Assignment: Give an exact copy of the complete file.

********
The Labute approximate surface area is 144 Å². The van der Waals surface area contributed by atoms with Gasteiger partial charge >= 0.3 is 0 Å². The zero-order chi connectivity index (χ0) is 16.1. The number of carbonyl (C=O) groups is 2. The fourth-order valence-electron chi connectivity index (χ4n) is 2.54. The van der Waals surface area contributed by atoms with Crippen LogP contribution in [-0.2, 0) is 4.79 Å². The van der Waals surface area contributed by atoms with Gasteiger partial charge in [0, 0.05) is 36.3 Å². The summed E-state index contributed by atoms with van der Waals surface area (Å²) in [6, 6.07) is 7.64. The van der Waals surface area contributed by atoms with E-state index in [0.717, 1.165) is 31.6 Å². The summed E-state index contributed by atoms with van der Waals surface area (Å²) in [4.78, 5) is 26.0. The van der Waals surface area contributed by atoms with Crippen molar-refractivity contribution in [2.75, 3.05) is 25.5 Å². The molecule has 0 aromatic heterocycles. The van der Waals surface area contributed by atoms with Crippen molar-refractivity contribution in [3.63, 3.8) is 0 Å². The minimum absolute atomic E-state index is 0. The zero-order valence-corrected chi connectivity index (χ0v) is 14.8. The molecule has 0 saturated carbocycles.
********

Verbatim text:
The Labute approximate surface area is 144 Å². The van der Waals surface area contributed by atoms with Gasteiger partial charge >= 0.3 is 0 Å². The zero-order chi connectivity index (χ0) is 16.1. The number of carbonyl (C=O) groups is 2. The fourth-order valence-electron chi connectivity index (χ4n) is 2.54. The van der Waals surface area contributed by atoms with Crippen LogP contribution in [-0.2, 0) is 4.79 Å². The van der Waals surface area contributed by atoms with Gasteiger partial charge in [0, 0.05) is 36.3 Å². The summed E-state index contributed by atoms with van der Waals surface area (Å²) in [6, 6.07) is 7.64. The van der Waals surface area contributed by atoms with E-state index in [0.717, 1.165) is 31.6 Å². The summed E-state index contributed by atoms with van der Waals surface area (Å²) in [4.78, 5) is 26.0. The van der Waals surface area contributed by atoms with Crippen molar-refractivity contribution in [2.75, 3.05) is 25.5 Å². The molecule has 0 aromatic heterocycles. The van der Waals surface area contributed by atoms with Crippen molar-refractivity contribution in [3.63, 3.8) is 0 Å². The minimum absolute atomic E-state index is 0. The zero-order valence-corrected chi connectivity index (χ0v) is 14.8. The molecule has 0 saturated carbocycles.